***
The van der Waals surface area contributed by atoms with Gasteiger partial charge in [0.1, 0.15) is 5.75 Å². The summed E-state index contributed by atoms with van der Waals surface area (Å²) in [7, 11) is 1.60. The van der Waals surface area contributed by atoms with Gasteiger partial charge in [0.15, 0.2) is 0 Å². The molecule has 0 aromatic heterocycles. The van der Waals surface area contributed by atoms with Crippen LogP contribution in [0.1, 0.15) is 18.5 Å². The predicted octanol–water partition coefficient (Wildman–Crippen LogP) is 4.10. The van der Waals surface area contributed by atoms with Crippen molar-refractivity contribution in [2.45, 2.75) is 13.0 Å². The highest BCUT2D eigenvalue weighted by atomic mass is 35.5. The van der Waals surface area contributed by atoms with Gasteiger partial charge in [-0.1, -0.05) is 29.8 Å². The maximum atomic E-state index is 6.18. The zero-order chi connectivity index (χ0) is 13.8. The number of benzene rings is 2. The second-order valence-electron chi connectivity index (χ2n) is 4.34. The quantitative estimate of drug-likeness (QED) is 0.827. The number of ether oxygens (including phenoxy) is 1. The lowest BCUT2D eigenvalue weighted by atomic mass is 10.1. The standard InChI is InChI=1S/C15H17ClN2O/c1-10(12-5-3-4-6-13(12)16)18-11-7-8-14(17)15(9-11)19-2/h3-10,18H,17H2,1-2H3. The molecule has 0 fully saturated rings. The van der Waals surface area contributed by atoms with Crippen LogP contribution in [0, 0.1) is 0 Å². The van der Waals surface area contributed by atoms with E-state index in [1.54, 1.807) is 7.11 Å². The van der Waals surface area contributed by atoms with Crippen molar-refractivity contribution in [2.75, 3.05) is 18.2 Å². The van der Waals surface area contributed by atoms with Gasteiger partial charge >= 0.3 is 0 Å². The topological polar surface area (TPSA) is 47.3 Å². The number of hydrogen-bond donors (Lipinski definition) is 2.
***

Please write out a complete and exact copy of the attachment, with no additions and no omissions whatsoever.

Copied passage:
The van der Waals surface area contributed by atoms with Gasteiger partial charge in [0.1, 0.15) is 5.75 Å². The summed E-state index contributed by atoms with van der Waals surface area (Å²) in [7, 11) is 1.60. The van der Waals surface area contributed by atoms with Gasteiger partial charge in [0.15, 0.2) is 0 Å². The molecule has 0 aromatic heterocycles. The van der Waals surface area contributed by atoms with Crippen LogP contribution in [0.1, 0.15) is 18.5 Å². The predicted octanol–water partition coefficient (Wildman–Crippen LogP) is 4.10. The van der Waals surface area contributed by atoms with Crippen molar-refractivity contribution in [2.45, 2.75) is 13.0 Å². The highest BCUT2D eigenvalue weighted by atomic mass is 35.5. The van der Waals surface area contributed by atoms with Gasteiger partial charge in [-0.1, -0.05) is 29.8 Å². The maximum atomic E-state index is 6.18. The zero-order chi connectivity index (χ0) is 13.8. The number of benzene rings is 2. The second-order valence-electron chi connectivity index (χ2n) is 4.34. The quantitative estimate of drug-likeness (QED) is 0.827. The number of ether oxygens (including phenoxy) is 1. The lowest BCUT2D eigenvalue weighted by atomic mass is 10.1. The standard InChI is InChI=1S/C15H17ClN2O/c1-10(12-5-3-4-6-13(12)16)18-11-7-8-14(17)15(9-11)19-2/h3-10,18H,17H2,1-2H3. The molecule has 0 fully saturated rings. The van der Waals surface area contributed by atoms with Crippen LogP contribution in [0, 0.1) is 0 Å². The van der Waals surface area contributed by atoms with E-state index in [1.54, 1.807) is 7.11 Å². The van der Waals surface area contributed by atoms with Crippen molar-refractivity contribution in [2.75, 3.05) is 18.2 Å². The van der Waals surface area contributed by atoms with Gasteiger partial charge >= 0.3 is 0 Å². The topological polar surface area (TPSA) is 47.3 Å². The number of hydrogen-bond donors (Lipinski definition) is 2.